Thursday, November 3, 2011


Photo courtesy of wakii

Gyre, or swirl, a term often used in oceanography, evokes eddies, currents, vortices . Gyre, designed by Dutch architects MVRDV in Omotesando shopping district, Tokyo, is a multipurpose commercial and retail complex whose volumetry, despite being massive, evokes movement and dynamism through its terraces.

Photo courtesy of kokix


Gyre is one of those glamorous buildings that seem to line up in a fashion parade along the Omotesando groove. Al early the Spiral Building by Fumihiko Maki and the headquarters of the Nursing Association of Japan by Kisho Kurokawa , followed by other important buildings such as Omotesando Hills by Tadao Ando (located in front of the Gyre) and Dior by SANAA (located on the side, and whose white, translucent and almost fragile structure contrasts with the dark massiveness of Gyre).

Important density of buildings created by famous designers congregate in Omotesando

Contrast between the Gyre and SANAA's Dior

It is built on a street corner of Omotesando street and narrow and steep street, the Kyu Shibuya River Promenade, also called Cat Street.
With an area of ​​8979 m2, the building was built between 2006-07 by Takenaka Corporation.

The Gyre during its construction in 2006


The proposal is based MRDV a set of stacked boxes that rotate around its vertical axis. The Dutch office had already been experimenting with compositions of boxes and public spaces separated from the street level, as in the case of building Sanchinarro Mirador in Madrid.

Primary idea . Image courtesy of MVRDV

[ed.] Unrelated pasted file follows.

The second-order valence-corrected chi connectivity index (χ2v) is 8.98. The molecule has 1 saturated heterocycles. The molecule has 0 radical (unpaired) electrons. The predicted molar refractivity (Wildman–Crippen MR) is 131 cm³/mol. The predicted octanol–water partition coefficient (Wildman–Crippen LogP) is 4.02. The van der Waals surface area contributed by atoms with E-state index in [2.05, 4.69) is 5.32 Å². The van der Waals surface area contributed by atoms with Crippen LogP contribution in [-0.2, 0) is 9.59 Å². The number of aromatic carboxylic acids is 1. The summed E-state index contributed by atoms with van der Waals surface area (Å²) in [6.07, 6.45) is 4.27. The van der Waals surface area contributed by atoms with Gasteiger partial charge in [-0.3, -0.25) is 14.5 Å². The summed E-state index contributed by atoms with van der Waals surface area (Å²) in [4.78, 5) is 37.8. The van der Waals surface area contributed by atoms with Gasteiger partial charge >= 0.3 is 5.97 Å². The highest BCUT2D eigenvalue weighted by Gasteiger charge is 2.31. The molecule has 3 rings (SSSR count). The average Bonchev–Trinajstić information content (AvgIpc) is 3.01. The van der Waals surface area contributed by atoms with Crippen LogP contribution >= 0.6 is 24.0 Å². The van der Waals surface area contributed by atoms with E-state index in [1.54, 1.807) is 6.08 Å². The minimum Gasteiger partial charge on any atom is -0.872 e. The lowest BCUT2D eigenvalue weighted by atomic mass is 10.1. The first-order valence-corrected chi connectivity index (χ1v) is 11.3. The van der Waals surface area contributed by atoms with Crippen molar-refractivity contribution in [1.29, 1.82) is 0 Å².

The building consists of 3 basements and 6 levels. Each of these 6 floors rotates around the central space, giving the general impression of an eddy, a gyre.

Floors 1-3

Floors 4-6

Sections. Images courtesy of MVRDV.

This rotation generates spaces, which far from being residual are utilized as terraces. This concept allows the architects to confer a certain lightness to the massive volumes that make up the composition.

The facade, ceiling and terraces are made ​​of polyurethane concrete
Photo courtesy of staff note

Photo courtesy of a + n + l + w + o

Some terraces are connected by external stairs that trigger a type of circulation not common in commercial buildings, which rather have an internal circulation that distributed to all stores (another case of trade with external terraces interconnected is the Times I and II in Kyoto).

The terraces are connected by external stairs.
Photo courtesy of Rob't Hart

Photo courtesy of deedeelim
Restaurants located in some of the terraces have good views of the Mall


The shops are arranged around a large central space that contains the stairs, allowing light to access through a skylight. It is also the structural core of the building.

Photo courtesy of Olly Denton

Known brands such as Chanel, Bulgari, and a shop of the Museum of Modern Art in New York - MoMA, alternating with cafes and restaurants.

MoMA's first store outside the U.S., designed by Richard Gluckman


Gyre is not just another commercial buiding that presents itself to the world as a glamorous model, but inside is introverted and lacks communication. MVRDV's proposal is based on movement, includes the pedestrian, involves the urban space into the building and suggests an interior space that is as attractive as the facade. An idea that had already been explored decades ago with Fumihiko Maki´s Spiral Building, a pioneer in Omotesando.


In order to take pictures inside this place I had to buy a small cake.. it was spectacular.

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